AS PROLIFIC and provocative as Stephen Jay Gould was on evolution, it was understandable that most obituaries on his recent death were obligated to focus on his notion of a ''punctuated equilibrium.'' Gould and colleague Niles Eldredge proposed that evolution was marked not by a continuous and gradual change of species but by sudden appearances of new species that themselves changed very little during their millions of years on earth.
Gould also wrote mightily against punctuated inequality.
Twenty years ago, Gould, a Harvard University scientist, published ''The Mismeasure of Man,'' which challenged the historical ranking of people by so-called levels of intelligence. Gould led the reader on a near-comical documentary of the ways the scientists of yesteryear tried to measure skulls, brains, heredity, and even the tattooing on criminals with the primary goal of declaring that western and northern Europeans had higher IQs than Eastern and Southern Europeans and people of color had much lower IQs. One famous example quoted by Gould was Louis Agassiz, the Harvard zoologist of the mid-1800s, who wrote that black people are part of a ''degraded and degenerate race.''
In 1996 Gould published a revised edition of ''The Mismeasure of Man,'' because men were still mismeasuring men and women. In 1994, right-wing political activist Charles Murray and the late Harvard psychology professor Richard Herrnstein hit the best-seller lists with ''The Bell Curve,'' which claimed that black people have lower and more fixed IQs than white people.
Gould exposed ''The Bell Curve'' as devoid of serious facts or new arguments. Gould said the book was ''a manifesto of conservative ideology, and its sorry and biased treatment of data records the primary purpose - advocacy above all. The text evokes the dreary and scary drumbeat of claims associated with conservative think tanks - reduction or elimination of welfare, ending of affirmative action in schools and workplaces, cessation of Head Start and other forms of preschool education, cutting of programs for slowest learners, and application of funds to the gifted.''
Gould said the book presented an ''apocalyptic vision of a society with a growing underclass permanently mired in the inevitable sloth of their low IQs. They will take over our city centers, keep having illegitimate babies (for many are too stupid to practice birth control), commit more crimes and ultimately require a kind of custodial state, more to keep them in check (and out of our high IQ neighborhoods).''
The ''custodial state'' of Murray and Herrnstein is already here: By the 1990s states had begun to spend more on prisons than on higher education. Though white Americans smoke, snort, and inject illegal drugs in proportion to their share of the population, the jails were disproportionately filled in the 1980s and '90s with young black men who were easy for police to snatch up off street corners. While this confirmed to many conservatives the existence of black numskulls, no one asked whether the police needed higher IQs to look over the white picket fences of white suburbia.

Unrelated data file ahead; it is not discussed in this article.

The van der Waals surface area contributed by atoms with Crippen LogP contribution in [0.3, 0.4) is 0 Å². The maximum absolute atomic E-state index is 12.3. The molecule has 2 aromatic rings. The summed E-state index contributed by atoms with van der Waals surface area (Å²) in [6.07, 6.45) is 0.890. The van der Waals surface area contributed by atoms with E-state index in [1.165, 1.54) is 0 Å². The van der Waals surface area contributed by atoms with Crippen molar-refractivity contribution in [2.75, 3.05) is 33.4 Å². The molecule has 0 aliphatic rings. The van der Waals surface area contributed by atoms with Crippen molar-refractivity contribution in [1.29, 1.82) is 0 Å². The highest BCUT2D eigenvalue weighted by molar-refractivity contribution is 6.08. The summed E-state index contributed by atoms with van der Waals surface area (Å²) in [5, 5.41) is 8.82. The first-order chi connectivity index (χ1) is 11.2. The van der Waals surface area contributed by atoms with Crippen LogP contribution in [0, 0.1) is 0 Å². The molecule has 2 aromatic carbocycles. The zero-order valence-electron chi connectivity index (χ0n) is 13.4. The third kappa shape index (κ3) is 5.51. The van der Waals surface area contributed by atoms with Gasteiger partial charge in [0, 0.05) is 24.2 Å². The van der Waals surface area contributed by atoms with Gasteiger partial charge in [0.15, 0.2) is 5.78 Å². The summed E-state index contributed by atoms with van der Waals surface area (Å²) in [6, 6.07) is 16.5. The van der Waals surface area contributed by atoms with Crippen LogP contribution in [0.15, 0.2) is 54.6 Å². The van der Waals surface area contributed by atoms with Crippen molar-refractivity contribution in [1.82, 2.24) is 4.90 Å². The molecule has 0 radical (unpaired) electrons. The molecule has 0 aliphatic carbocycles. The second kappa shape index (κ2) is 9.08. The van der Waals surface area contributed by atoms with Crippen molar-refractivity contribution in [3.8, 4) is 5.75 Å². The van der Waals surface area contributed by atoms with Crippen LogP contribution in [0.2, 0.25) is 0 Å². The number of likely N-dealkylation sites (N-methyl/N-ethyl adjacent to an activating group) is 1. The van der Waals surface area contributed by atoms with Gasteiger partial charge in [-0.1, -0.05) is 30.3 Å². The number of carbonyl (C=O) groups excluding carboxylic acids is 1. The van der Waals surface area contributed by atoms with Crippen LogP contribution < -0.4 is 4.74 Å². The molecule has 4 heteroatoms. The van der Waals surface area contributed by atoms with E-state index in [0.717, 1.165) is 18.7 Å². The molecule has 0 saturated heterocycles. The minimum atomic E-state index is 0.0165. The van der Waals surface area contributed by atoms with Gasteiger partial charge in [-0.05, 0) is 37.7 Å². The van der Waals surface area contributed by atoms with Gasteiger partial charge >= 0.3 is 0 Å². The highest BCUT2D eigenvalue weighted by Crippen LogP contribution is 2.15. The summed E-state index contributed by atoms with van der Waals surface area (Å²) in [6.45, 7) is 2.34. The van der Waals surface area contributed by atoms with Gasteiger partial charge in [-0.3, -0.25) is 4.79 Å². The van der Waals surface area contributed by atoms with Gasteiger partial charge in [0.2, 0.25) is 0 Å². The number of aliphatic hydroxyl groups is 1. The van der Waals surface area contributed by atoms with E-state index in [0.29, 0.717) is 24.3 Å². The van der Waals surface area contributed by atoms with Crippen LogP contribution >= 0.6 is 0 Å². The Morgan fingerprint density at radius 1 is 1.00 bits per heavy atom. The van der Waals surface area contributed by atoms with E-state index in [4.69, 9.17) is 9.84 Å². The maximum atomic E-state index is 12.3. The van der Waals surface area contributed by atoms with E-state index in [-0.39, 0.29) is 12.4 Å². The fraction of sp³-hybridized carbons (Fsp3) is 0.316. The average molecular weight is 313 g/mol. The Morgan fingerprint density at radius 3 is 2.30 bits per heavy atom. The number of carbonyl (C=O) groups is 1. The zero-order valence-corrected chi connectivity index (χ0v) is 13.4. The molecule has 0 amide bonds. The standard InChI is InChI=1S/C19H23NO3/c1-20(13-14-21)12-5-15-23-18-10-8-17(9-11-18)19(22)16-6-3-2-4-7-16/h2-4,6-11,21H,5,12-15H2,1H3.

Contrary to the smug self-assurance of too many white Americans that the United States has evolved into a permanent enlightenment, Gould reminded us that three times in the 20th century alone, the United States suffered a punctuated loss of political equilibrium. Gould noted three major surges of ranking people by intelligence - in the anti-immigrant, antiblack lynching years after World War I, in the rush by conservatives in the 1970s to declare the social programs of the 1960s a failure (which spurred him to write the original ''Mismeasure of Man''), and ''The Bell Curve.''
Gould wrote that it was no accident that ''The Bell Curve'' was published precisely when Newt Gingrich rose to power in Congress, ''with a new age of social meanness unprecedented in my lifetime.'' The meanness is still here, as social programs to the most needy are the first item on the chopping block in the current fiscal crisis in the states.
Gould wrote: ''What argument against social change could be more chillingly effective than the claim that established orders, with some groups on top and others at the bottom, exist as an accurate reflection of the innate and unchangeable intellectual capacities of people so ranked? Why struggle and spend to raise the unboostable IQ of races or social classes at the bottom of the economic ladder; better simply to accept nature's unfortunate dictates and save a passel of federal funds; (we can then more easily sustain tax breaks for the wealthy!)?''
With his fame, Gould could have easily holed up in his libraries, labs, and lecture halls and decided not to struggle against these ceaselessly chilling arguments. His fight not just for his own theories of punctuated equilibrium, but for equilibrium in science itself was Gould's gift to us. He died hoping we would evolve into a race that would no longer mismeasure people.
© Copyright 2002 Globe Newspaper Company